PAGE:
The TRX Feet Elevated Row is a very advanced exercise for individuals looking to build strength and muscle in the upper back. It also requires a great deal more core strength than a standard TRX row and you will need to have this in mind when you are performing it as dropping the hips will happen without thinking about it. A great way to get around this is squeezing the glutes at the beginning of every repetition.
The TRX Row is the perfect pulling exercise for beginners. It is not only extremely simple to perform but the intensity can also be modulated to such an extent that it can be performed by nearly all beginners. The feet positioning is key for this intensity modulation, the further the feet are away from the fixed point of the TRX the easier the exercise is, so always start with an easy position and make it progressively harder. Beginners may find it difficult to maintain a tight core throughout this exercise, meaning they will let the hips drop, this needs to be avoided as it can result in a sort of worming through the pull.
The TRX Row Eccentric is only for the most extreme beginners who have either limited mobility due to injury or very sedentary life style. For some creating the action potential to perform the TRX row can be too difficult, so just performing the eccentric phase of the movement is a brilliant way to scale down that exercise and make it even more accessible.
The TRX Single Arm Row is an exercise which can be used for beginners to advanced individuals, especially as the foot positioning can change the difficulty of the exercise to such an extent that it no longer feel like that same exercise. It requires a great deal of control of the muscles in the scapular as well as the upper back. This exercise can also be performed with a pause at the bottom and the top of each repetition to illustrate control and put emphasis on using the muscles in the upper back. As with all the TRX pulling exercises, maintaining a tight core throughout will be an important part of performing the exercise correctly.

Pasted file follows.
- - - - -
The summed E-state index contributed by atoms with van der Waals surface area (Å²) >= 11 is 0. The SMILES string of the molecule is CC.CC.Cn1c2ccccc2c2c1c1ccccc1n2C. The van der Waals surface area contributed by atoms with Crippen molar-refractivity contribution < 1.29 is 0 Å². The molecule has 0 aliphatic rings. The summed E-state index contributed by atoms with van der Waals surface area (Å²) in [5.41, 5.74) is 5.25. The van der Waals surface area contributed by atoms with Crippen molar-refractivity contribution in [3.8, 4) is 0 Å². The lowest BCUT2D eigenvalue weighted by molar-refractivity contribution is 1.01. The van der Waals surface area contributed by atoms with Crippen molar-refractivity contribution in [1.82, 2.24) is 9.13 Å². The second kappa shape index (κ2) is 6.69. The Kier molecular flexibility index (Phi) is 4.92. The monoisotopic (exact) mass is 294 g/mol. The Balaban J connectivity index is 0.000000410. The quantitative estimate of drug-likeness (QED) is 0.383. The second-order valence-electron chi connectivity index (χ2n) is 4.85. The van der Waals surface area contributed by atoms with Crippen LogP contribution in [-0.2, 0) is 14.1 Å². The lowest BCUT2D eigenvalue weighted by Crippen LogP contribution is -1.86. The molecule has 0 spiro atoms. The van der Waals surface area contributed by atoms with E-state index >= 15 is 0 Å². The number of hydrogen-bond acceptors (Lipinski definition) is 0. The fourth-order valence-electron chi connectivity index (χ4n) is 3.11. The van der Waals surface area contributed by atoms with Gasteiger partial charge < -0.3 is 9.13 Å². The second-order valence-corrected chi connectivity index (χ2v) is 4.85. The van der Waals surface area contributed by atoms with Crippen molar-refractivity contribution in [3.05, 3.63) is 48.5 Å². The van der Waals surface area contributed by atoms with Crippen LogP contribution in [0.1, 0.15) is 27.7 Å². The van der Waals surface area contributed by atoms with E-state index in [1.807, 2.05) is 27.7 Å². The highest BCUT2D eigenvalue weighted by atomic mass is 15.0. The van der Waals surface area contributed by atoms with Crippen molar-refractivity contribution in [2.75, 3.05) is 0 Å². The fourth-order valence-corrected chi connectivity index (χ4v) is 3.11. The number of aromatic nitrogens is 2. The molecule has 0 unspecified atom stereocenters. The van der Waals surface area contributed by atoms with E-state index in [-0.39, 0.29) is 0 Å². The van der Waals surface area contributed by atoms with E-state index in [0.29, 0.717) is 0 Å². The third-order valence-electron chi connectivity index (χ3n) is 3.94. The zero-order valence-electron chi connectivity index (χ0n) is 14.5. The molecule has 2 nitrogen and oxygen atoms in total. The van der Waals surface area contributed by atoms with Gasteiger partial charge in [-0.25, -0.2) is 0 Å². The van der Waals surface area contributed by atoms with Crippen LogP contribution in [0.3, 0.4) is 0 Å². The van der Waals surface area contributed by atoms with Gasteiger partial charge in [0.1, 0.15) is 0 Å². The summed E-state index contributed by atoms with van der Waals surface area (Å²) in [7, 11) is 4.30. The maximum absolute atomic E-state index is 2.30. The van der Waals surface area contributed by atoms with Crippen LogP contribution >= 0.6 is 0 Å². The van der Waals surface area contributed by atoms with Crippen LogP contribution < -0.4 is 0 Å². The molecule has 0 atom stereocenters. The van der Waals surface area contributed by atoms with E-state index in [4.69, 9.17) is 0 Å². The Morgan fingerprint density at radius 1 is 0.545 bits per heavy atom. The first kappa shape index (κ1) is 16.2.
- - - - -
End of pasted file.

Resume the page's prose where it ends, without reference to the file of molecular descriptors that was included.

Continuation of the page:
The TRX Single Arm Row with Rotation offers similar benefits to the traditional TRX single arm row but opens up the rotation movement pattern, which can be great for people who work at desks all day and need to open up their upper backs. This exercise is also great for learning to control the muscles in the scapular, when you fully open the chest and both arms are straight, to pull the body back up requires a great deal of strength and control in the upper back. This exercise should be avoided by beginners, even with easy foot placement as their scapulas are likely not able to deal with this level of difficulty.
The TRX Top of Row Isometric is another exercise aimed at the very beginners who have been sedentary for a long period of time or are recovering from an injury. This exercise is perfect for elderly populations who have reduced muscle mass in the upper back and are a long way off from performing a row. If the feet are placed underneath the anchor point of the TRX this exercise can be used by intermediate to advanced individuals as an isometric hold to work the upper back, and not an easy one at that.
Complete 3 rounds
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This resource was written by Sean Klein. Sean Richard Klein has thousands of hours of coaching experience and a BSc in Sports Science with Management from Loughborough University. He owns a gym in Bayonne France, CrossFit Essor, which runs group classes and a Personal training studio.